"Giving into fans across the country, The Beautys have mercifully released all of their previously "vinyl-only" material, with several live and demo treats thrown in for good measure. Being the sort of nut who contemplated purchasing a turntable just to hear The Beautys' early 7 inches, I can't imagine how much joy this has brought to all of us partial to digital versions of classics like "Mmmm, Fuckin'" and "Gas City Cops." Jam packed with 26 tracks (four of which are hidden--wink, wink), The First Seven Inches is a particularly impressive overview of the best Punk band ever to spring from the banks of any of Fort Wayne's three carp and crap filled rivers. A chronological story for the most part, The First Seven Inches opens with the band's first single "The Girl From Planet Fuck" and skips through various lineups and quality of audio until the searing live take of "What Drugs?" twenty-five songs later. Central throughout is Kathleen, a virtual tsunami of charm and quite possibly Rock's most seriously overlooked human being. Throughout the plethora of high-speed, surf-fused melodic punk presented here, Kathleen maintains control of the listener, shifting from candy coated gems ("Sweetheart, Sweetheart" and "Girl Is A Girl") to downright pissed diatribes ("Black Copters Over U.S.A." and the delicious demo "Shut Yr PieHole"), with confidence and oodles of passion. The fiery vox are wonderful,but it's dang-blasted amazing to think that Kathleen also plays hair-raising guitar on every track and is the band¹s primary songwriter. Music this intense often gets lost in the shuffle when discussing songwriters, but "Jocks On Junk," "DTs" and the biting "Coverband" should convince snobby critics everywhere that Kathleen is the real deal. Although The Beautys present day lineup has been secure for a few years, it took them awhile. Seven Inches includes several songs featuring the legendary Poopy Pants on bass, as well as a couple of drummers the band lost along the way. But it's hard to deny that the Beautys really got rolling once Salsa Dave took reign of the skins, bringing unwaveringly solid bashing and mountains of energy to the mix. The First Seven Inches displays Dave's versatility, going from surfy-shuffling ("Purple Knife," "Small Meat Driver") to ferocious (the climax of "Party Pants" leading into "A#1 Sex Shop Employee" almost makes you feel sorry for his battered kit) to playful pop ("Neighborhood") without losing a bit of crackle and snap. Dave'scontribution to The Beautys sound is incomprehensible, as is the straightforward, lurching bass-lines of the mighty Erick. His bass brings the necessary foundation for Kathleen¹s guitar, but his frequent background vocals and quixotic stage presence give the band extra miles of flair.It may be composed entirely of older material, but The First Seven InchesAre Always The Hardest has given a great indication of where The Beautys'future lies. Constantly improving, effortlessly impressive and most of all just plain fuckin' rockin', The Beautys are one of the best acts anywhere. Period. You may own all their other records, but, without The First Seven Inches you'll always be a virgin. -Chad Beck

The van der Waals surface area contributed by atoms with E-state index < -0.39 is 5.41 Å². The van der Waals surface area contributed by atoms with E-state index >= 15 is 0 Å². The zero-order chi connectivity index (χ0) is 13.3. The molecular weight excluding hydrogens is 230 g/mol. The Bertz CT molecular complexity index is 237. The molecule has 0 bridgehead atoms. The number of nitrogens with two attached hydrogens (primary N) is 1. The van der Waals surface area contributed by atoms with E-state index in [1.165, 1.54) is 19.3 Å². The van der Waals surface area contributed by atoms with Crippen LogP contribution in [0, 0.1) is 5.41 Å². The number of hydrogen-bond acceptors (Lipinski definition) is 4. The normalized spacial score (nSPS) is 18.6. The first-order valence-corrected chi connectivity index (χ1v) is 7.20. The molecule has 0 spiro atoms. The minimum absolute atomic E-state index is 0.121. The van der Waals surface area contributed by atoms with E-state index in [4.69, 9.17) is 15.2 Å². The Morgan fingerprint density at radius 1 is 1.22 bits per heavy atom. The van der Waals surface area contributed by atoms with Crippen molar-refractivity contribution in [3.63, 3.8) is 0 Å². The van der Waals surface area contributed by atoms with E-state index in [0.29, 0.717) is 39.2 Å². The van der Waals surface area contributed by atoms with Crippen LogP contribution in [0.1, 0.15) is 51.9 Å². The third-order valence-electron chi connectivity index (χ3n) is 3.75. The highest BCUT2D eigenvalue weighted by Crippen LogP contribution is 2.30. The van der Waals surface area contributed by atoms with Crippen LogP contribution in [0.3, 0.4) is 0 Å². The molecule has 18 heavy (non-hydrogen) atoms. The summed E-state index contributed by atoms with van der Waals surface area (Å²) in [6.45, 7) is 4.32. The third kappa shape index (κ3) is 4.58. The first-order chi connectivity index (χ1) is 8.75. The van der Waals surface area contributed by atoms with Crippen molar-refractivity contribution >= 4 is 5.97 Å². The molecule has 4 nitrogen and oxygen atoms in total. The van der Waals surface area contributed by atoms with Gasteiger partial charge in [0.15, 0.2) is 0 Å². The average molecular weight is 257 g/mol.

A PLANET FOR TEXAS - "Sprechen Sie Rock?" 10-song CD - DIA012